Little Women

The Grand Theatre’s production of “Little Women” — the theater’s first non-musical show in quite a while — is as quaint and charming as the classic novel upon which it is based, and almost entirely devoid of conflict.

Taking place over five years in 1860s Massachusetts, we see the four March girls grow up and find husbands (except for Beth, who dies instead). There’s tomboy Jo (Amy Caudill), artistic Amy (Elizabeth Edmiston), motherly Meg (Nancy Peterson) and sickly Beth (Marilyn Alldredge), though it’s difficult to tell any of their personalities apart, since they — along with everyone else in the play — speak so politely and perfectly as to almost seem unreal.

Indeed, the cast has trouble with the proper, formal language at first, though they grow into it (and the audience gets used to it) by Act II. By the end of the play, the constant use of “shall,” and the way everyone simply bursts with thoughtfulnes, kindness and pleasantness, seems normal. (I found myself holding open doors and nodding politely to passersby on my way out of the theater, and others were doing the same.)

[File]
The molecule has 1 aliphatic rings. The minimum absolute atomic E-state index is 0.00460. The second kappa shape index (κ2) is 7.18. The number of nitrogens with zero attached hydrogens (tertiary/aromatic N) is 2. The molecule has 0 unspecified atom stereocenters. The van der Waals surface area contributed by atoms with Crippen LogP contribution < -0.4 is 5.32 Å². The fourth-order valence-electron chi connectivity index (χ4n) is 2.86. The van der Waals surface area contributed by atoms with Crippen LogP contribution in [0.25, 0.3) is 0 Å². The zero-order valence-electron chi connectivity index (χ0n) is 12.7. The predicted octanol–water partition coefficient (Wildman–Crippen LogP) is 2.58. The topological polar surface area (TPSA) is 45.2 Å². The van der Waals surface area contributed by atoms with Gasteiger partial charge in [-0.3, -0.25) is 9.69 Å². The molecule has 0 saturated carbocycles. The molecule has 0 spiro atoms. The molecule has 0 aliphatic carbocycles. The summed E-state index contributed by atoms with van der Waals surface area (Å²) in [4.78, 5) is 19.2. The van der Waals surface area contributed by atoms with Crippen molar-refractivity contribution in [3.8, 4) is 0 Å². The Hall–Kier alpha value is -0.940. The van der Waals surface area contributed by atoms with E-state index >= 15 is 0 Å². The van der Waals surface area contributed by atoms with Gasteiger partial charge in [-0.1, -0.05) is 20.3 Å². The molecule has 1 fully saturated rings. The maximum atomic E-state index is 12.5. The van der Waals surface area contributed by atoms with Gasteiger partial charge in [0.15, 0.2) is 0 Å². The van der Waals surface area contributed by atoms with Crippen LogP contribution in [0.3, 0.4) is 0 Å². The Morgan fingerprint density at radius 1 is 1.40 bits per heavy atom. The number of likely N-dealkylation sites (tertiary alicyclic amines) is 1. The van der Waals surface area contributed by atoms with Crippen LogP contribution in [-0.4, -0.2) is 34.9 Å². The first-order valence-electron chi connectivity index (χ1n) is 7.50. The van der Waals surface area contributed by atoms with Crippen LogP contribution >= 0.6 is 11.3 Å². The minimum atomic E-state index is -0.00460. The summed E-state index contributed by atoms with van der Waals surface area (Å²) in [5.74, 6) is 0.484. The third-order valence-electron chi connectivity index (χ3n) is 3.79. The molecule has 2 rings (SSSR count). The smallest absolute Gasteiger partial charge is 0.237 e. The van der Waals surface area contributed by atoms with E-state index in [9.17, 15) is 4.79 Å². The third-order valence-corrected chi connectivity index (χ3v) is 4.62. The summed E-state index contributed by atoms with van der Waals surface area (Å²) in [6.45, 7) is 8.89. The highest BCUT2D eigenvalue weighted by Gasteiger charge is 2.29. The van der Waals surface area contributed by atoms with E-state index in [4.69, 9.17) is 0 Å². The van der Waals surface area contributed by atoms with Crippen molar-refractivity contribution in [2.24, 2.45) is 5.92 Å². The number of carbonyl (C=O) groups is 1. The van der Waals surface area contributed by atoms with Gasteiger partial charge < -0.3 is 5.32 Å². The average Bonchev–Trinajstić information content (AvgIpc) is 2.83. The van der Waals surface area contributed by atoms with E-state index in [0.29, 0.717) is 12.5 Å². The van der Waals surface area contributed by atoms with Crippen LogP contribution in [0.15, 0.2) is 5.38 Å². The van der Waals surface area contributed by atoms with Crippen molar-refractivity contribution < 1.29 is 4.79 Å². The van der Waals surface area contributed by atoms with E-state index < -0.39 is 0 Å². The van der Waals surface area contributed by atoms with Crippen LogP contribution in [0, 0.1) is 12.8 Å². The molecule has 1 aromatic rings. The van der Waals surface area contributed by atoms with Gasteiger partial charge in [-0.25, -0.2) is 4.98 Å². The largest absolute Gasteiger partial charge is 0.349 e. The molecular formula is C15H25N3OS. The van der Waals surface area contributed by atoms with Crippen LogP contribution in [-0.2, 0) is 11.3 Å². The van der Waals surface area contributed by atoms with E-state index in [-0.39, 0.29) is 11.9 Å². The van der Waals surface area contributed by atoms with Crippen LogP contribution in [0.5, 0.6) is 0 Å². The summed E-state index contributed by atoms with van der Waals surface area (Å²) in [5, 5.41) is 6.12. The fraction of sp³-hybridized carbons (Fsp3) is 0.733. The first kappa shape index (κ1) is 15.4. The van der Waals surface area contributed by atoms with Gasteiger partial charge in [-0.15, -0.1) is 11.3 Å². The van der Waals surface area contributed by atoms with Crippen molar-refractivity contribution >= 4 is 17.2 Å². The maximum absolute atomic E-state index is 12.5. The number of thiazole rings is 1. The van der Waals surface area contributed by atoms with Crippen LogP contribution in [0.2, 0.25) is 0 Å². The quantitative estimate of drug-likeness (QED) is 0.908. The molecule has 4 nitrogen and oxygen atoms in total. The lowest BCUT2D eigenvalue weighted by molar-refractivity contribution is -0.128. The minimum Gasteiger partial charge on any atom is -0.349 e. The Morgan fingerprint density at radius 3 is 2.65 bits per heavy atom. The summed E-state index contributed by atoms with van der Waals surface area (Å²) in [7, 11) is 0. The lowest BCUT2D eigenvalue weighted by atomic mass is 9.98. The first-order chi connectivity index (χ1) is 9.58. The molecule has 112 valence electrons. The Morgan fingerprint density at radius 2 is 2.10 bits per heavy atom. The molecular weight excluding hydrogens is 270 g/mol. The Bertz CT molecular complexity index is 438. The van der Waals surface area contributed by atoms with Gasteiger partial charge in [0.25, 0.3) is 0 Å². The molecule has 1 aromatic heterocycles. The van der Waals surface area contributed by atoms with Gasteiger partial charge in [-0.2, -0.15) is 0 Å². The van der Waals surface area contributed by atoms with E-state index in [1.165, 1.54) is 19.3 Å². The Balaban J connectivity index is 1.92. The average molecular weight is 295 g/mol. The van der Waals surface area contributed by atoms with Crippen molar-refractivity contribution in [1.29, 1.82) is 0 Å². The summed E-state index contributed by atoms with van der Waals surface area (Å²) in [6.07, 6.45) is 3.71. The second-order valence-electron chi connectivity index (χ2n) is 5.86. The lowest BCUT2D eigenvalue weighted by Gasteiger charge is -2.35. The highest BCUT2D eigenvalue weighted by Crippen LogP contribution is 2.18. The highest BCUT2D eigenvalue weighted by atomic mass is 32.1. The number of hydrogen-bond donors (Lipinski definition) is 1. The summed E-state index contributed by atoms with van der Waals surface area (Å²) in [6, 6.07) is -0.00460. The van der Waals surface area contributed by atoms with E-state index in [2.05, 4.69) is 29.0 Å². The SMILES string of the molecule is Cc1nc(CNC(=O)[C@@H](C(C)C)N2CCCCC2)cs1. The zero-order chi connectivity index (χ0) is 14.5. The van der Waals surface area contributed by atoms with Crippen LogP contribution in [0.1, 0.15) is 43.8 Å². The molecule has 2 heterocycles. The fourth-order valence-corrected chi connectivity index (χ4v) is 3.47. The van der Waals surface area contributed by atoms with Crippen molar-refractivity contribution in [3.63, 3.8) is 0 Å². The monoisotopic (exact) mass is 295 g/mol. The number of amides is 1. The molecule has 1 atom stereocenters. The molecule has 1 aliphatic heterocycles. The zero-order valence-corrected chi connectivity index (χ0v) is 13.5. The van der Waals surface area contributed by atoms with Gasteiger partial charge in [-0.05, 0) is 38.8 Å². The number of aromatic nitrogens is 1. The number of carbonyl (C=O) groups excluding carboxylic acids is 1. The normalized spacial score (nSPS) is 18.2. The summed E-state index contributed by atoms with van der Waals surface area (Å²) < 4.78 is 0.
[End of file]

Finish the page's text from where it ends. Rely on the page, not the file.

The play works carefully to avoid any conflict, presenting this family like a Civil War-era version of “Leave it to Beaver.” Even when Jo’s mentor Professor Bhaer (Bryan P. Jacobs) rails against the newspaper she has secretly been writing for — a perfect opportunity for at least some inner turmoil, as Jo cares deeply for this man and his opinions — the issue passes without further mention.

Family friend Laurie “Teddy” Laurence (Justin Utley) declares his love for Jo, and she rebuffs him. That scene is emotionally gripping, thanks especially to all-around great performances from Caudill and Utley, but it doesn’t wind up changing their friendship, and he finds happiness elsewhere anyway.

Even when Beth dies, she has the courtesy to do it offstage.

Despite there being very little dramatic tension and a plot that is as gently moving as a mountain brook, the play charms and moves its audience.

“Little Women” has nothing to prove, no stunts to pull, no gimmicks. It’s just an enjoyable, sweet-natured show sure to soothe the souls of all who see it.

I fully expected to dis-enjoy this play, due to my having seen a really boring adaptation of the book at BYU a few years earlier. I was glad to see it overcome its inherent boringness in the Grand Theatre production.